Thursday, September 01, 2005

The situation in New Orleans.

I usually don't link our blogs, but I wrote this entry over on our Local 59 Shop Talk blog.

Here it is:

The situation in New Orleans continues to unravel and it's getting difficult to see how the city will find its footing again. It was, in so many ways, the perfect storm — Mother Nature's fury, an ill-advised location, an underpaid police force rife with corruption, impoverished neighborhoods.

It's been decades since the city of New Orleans was a true community and became an amusement park for booze-filled conventioneers. Any visitor who ventured away from the French Quarter quickly encountered some of the poorest, most desperate neighborhoods in the country. Yes, there is plenty of wealth in the area, but there seemed to be very little in the way of a business community that had actual connections to the city.

What has struck me in the coverage of the disaster is the absence of business leaders coming forward to form alliances and put forward plans for solving the crisis and planning reconstuction. In most areas of the country, this would be standard procedure.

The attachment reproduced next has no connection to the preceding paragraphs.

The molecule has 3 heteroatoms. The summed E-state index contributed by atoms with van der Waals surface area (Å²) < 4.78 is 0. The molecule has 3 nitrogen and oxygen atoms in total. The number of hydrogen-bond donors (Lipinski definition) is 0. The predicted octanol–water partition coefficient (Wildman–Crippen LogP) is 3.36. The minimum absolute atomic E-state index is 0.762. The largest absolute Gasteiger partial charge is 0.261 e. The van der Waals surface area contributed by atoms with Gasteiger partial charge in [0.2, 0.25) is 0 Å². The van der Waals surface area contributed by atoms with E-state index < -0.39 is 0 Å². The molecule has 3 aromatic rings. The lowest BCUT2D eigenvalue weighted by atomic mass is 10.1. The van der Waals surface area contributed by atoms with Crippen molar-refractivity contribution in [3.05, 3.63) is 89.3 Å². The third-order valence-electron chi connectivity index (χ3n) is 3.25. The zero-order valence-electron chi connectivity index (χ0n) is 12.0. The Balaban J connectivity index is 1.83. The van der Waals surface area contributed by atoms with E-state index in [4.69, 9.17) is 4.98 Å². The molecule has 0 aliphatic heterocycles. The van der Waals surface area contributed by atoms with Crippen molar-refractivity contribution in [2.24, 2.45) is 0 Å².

In New Orleans, there doesn't seem to be a business community that can help lead the city out of the situation. In fact, I can't think of a single national company with a New Orleans address. Floating barge casinos are not bulwark companies. The fact that they now lie twisted up on the shores of the Mississippi is an apt metaphor.

Anyone who thinks business and community don't mix should be persuaded otherwise this week. A Visitors & Convention Bureau cannot lead a city in times of crisis. Government and quasi-government leaders cannot do it themselves. Think back to 9/11. Along with Mayor Giuliani, the business leaders of New York City stepped forward to galvanize people and create a sense of hope.

Right now, it's crisis management in New Orleans. But the problems began long ago, when business turned its back on the city and government — rather than help foster companies that would make New Orleans a true community — spent most of its time developing tourism.

Our company is located in a town — Kalamazoo, Michigan — that has experienced more than a few economic hits in recent years. Fortunately, business leaders have stepped forward and worked diligently to keep the community growing. It's difficult work — it's far easier for successful business people to simply watch their money grow — but it's vital and it's made a great difference.

I'm making a donation to the relief efforts for Hurrican Katrina — the immediate needs are overwhelming. But perhaps some good can emerge from all this human misery. Perhaps now, every city and town will work harder to ensure that business is an essential part of the community fabric.

1 Comments:

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5:06 PM  

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